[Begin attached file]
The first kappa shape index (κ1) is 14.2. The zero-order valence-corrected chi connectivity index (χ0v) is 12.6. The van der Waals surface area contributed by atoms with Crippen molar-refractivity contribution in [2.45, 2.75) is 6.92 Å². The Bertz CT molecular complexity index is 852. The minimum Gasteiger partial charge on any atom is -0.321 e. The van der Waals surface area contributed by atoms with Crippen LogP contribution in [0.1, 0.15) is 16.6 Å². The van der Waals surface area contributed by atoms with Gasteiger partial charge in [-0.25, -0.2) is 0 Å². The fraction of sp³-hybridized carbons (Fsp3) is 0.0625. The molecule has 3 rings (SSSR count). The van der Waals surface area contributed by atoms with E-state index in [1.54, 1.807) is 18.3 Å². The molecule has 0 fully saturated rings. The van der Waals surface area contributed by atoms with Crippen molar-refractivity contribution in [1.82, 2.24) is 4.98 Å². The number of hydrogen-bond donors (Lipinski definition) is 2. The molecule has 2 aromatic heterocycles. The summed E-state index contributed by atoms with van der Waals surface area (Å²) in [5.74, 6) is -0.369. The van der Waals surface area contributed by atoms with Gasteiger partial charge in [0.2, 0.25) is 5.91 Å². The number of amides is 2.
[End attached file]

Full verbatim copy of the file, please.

The first kappa shape index (κ1) is 14.2. The zero-order valence-corrected chi connectivity index (χ0v) is 12.6. The van der Waals surface area contributed by atoms with Crippen molar-refractivity contribution in [2.45, 2.75) is 6.92 Å². The Bertz CT molecular complexity index is 852. The minimum Gasteiger partial charge on any atom is -0.321 e. The van der Waals surface area contributed by atoms with Crippen LogP contribution in [0.1, 0.15) is 16.6 Å². The van der Waals surface area contributed by atoms with Gasteiger partial charge in [-0.25, -0.2) is 0 Å². The fraction of sp³-hybridized carbons (Fsp3) is 0.0625. The molecule has 3 rings (SSSR count). The van der Waals surface area contributed by atoms with E-state index in [1.54, 1.807) is 18.3 Å². The molecule has 0 fully saturated rings. The van der Waals surface area contributed by atoms with Crippen molar-refractivity contribution in [1.82, 2.24) is 4.98 Å². The number of hydrogen-bond donors (Lipinski definition) is 2. The molecule has 2 aromatic heterocycles. The summed E-state index contributed by atoms with van der Waals surface area (Å²) in [5.74, 6) is -0.369. The van der Waals surface area contributed by atoms with Gasteiger partial charge in [0.2, 0.25) is 5.91 Å². The number of amides is 2.